Epidemic Of Elbow, Shoulder Injuries
From The Sept. 7, 2012 Issue of Collegiate Baseball
By ALAN JAEGER
Special To Collegiate Baseball
LOS ANGELES — It was the perfect storm. The landscape of baseball was going through a dramatic change as elbow and shoulder surgeries were becoming a common practice in the late 1970’s and into the 80’s.
Renowned orthopedic surgeon Dr. Frank Jobe performed the first Ulnar Collateral Ligament (UCL) replacement surgery on Tommy John in 1974, and just two years later, the first rotator cuff surgery on Steve Busby.
These surgeries not only opened the door for countless players to resurrect their careers, but they also opened the door to a brand new field in the baseball community — rehabilitation.
When a player has elbow or shoulder surgery, he will typically go through a number of post-surgery, rehabilitative stages, including a healing phase, clinical work (strength and conditioning) and eventually, field work (throwing).
These stages are overseen in large part by a physical therapist or trainer, whose role is to get the player from the operating table back to the playing field.
This marked the first time in baseball history that the medical community played a prominent role in baseball operations.
It was also around this time that strength and conditioning coaches were being hired. And this influence was about to get stronger as the late 80’s turned into the 90’s.
Ironically, the medical community’s influence on baseball was happening at a time when baseball salaries and signing bonuses were rising exponentially.
For example, in the 1985 Amateur Draft, No. 1 overall pick B.J Surhoff received a $150,000 signing bonus. Five years later in 1990, No. 1 overall pick Brien Taylor received a $1.55 million signing bonus.
This was also reflected at the Major League level, where multi-year contracts were going through the roof. In 1985, the highest paid player was Eddie Murray at $2.5 million. In 1992, Barry Bonds received $7.29 million.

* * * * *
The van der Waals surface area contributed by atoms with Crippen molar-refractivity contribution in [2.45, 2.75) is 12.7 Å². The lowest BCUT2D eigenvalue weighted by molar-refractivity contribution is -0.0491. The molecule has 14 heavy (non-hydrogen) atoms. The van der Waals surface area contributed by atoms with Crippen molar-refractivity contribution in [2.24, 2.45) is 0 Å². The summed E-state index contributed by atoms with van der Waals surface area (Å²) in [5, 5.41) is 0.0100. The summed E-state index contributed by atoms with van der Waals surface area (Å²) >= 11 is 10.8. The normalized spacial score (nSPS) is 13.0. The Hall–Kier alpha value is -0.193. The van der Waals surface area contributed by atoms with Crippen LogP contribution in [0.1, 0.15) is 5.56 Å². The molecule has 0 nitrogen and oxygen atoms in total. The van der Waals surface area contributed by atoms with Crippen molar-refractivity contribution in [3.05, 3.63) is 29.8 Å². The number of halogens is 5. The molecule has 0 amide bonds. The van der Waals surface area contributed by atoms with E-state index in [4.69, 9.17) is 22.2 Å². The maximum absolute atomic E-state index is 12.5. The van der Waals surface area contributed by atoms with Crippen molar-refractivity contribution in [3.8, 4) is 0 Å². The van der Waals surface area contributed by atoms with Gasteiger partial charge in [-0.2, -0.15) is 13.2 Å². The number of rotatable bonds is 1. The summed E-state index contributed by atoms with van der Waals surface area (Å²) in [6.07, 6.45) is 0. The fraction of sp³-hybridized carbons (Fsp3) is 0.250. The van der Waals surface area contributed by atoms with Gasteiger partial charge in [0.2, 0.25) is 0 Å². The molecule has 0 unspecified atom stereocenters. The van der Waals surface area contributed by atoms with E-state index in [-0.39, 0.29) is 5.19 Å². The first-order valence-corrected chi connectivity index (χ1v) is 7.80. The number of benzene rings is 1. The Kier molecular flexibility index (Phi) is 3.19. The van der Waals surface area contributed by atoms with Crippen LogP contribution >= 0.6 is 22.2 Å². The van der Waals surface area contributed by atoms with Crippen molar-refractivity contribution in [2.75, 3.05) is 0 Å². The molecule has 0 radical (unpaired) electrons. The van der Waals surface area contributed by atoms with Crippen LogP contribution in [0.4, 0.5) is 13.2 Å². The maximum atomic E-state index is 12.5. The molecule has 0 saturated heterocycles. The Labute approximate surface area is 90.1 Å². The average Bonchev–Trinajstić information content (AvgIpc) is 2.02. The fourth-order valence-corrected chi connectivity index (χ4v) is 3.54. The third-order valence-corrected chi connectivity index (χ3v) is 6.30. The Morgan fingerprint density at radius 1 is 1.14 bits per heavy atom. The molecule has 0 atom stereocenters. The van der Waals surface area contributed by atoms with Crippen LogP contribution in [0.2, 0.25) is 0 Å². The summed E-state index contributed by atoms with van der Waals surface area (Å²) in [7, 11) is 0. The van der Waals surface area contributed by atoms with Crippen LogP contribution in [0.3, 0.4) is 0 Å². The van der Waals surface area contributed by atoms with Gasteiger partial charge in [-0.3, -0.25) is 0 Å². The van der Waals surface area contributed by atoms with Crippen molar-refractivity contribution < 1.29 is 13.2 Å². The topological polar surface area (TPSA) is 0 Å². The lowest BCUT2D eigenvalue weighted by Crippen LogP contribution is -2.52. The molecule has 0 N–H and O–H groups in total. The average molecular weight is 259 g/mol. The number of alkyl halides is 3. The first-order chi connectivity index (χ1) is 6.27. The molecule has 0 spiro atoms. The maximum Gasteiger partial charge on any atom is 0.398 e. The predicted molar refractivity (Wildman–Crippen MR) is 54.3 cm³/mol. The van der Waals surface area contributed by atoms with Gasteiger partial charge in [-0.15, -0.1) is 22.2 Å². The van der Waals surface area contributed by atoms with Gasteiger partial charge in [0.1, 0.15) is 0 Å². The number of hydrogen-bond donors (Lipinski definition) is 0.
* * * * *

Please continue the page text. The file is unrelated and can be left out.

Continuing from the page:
There was a huge paradigm shift in a short period of time as players were making significantly more money than ever before.
A baseball player’s arm (especially pitchers) took on new meaning as there was so much more at stake — and this put even more emphasis on the medical community’s role of keeping players healthy and preventing them from breaking down.
When I played baseball in the late 70’s and 80’s, I don’t remember there being a throwing program. Throwing was purely an instinctive act. It was something you just did according to how your arm felt. And not so ironically, the more I threw the better my arm felt.
But I wasn’t alone. This seemed to be a common theme among players and coaches I’ve spoken with across a number of generations and cultures.
And this makes complete sense because it is in the inherent nature of an athlete to push his or her limits — to see how fast you can run, how high you can jump and how far and hard you can throw a baseball.
The idea of someone putting a time or distance constraint on me throwing a baseball would be like someone telling me to conserve the amount of steps I walk each day so I don’t hurt my feet — inconceivable.
Thus, to my surprise, in 1996 I went to one of the spring training complexes and saw something that I couldn’t comprehend. I saw players lined up on the foul line throwing out to their partners, who were in line with cones about 60 feet away.
The players were ordered to make a specific amount of throws (or for a specific amount of time) to their partner at this increment, and then they were ordered to move back to 90 feet, and eventually 120 feet, repeating the same process.
Once this was completed, the players were then ordered to come back toward their throwing partners at 90 feet, and eventually 60 feet also for a predetermined amount of throws (or time).
In all, this program, which evidently doesn’t take into consideration that players come from different backgrounds, routines, body types and arm strength, lasted approximately 10-12 minutes, and all of the players were limited to 120 feet.
Considering that one of our pitchers was on the field that day and had spent six weeks with us prior to spring training regularly working out at distances of 300-330 feet, this was quite a shock to me (not to mention the pitcher).
This was the first time in my life I had experienced such a throwing program, and I didn’t like anything about it.
With each passing year (I’ve been to spring training for 16 straight years), it became clear to me that this throwing program had become part of the culture.
This one size fits all, 60-90-120-90-60-foot throwing program, or some slight variation of it, was what I saw at most of the Minor League spring training complexes that I visited.
I had a very hard time under-standing this concept, especially at the developmental stage of a player’s career.
And it became much more upsetting when the majority of the professional players that we trained in the off-season to throw distances ranging from 300-360-feet (a 90 mph fastball at 35 degrees elevated will travel approximately 300 feet) were losing velocity, endurance, feel and recovery period as a result of this “program” (not to mention the tremendous frustration the players had of having their throwing routine, athleticism and comfort zone taken away).